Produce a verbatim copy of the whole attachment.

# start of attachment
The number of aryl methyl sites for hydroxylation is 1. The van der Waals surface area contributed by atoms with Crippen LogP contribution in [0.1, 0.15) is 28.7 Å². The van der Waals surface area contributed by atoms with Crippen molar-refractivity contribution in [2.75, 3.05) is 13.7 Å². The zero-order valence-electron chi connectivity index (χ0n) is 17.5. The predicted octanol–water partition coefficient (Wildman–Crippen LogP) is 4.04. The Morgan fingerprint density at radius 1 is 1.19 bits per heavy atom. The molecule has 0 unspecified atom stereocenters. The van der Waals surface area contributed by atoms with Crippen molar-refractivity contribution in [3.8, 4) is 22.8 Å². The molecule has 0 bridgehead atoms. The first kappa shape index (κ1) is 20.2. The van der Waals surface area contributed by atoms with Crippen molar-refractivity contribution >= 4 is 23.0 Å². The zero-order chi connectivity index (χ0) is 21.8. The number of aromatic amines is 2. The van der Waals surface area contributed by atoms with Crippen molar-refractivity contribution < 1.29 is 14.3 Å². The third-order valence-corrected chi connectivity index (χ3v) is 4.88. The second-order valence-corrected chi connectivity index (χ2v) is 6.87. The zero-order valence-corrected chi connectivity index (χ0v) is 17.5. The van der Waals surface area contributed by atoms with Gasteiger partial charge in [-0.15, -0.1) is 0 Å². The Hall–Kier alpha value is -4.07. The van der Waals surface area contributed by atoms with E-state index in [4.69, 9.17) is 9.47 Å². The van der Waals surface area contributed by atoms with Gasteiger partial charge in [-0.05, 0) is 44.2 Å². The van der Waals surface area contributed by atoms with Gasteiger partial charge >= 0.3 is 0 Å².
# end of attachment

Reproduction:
The number of aryl methyl sites for hydroxylation is 1. The van der Waals surface area contributed by atoms with Crippen LogP contribution in [0.1, 0.15) is 28.7 Å². The van der Waals surface area contributed by atoms with Crippen molar-refractivity contribution in [2.75, 3.05) is 13.7 Å². The zero-order valence-electron chi connectivity index (χ0n) is 17.5. The predicted octanol–water partition coefficient (Wildman–Crippen LogP) is 4.04. The Morgan fingerprint density at radius 1 is 1.19 bits per heavy atom. The molecule has 0 unspecified atom stereocenters. The van der Waals surface area contributed by atoms with Crippen molar-refractivity contribution in [3.8, 4) is 22.8 Å². The molecule has 0 bridgehead atoms. The first kappa shape index (κ1) is 20.2. The van der Waals surface area contributed by atoms with Crippen molar-refractivity contribution >= 4 is 23.0 Å². The zero-order chi connectivity index (χ0) is 21.8. The number of aromatic amines is 2. The van der Waals surface area contributed by atoms with Crippen molar-refractivity contribution < 1.29 is 14.3 Å². The third-order valence-corrected chi connectivity index (χ3v) is 4.88. The second-order valence-corrected chi connectivity index (χ2v) is 6.87. The zero-order valence-corrected chi connectivity index (χ0v) is 17.5. The van der Waals surface area contributed by atoms with Gasteiger partial charge in [-0.15, -0.1) is 0 Å². The Hall–Kier alpha value is -4.07. The van der Waals surface area contributed by atoms with E-state index in [4.69, 9.17) is 9.47 Å². The van der Waals surface area contributed by atoms with Gasteiger partial charge in [-0.05, 0) is 44.2 Å². The van der Waals surface area contributed by atoms with Gasteiger partial charge >= 0.3 is 0 Å².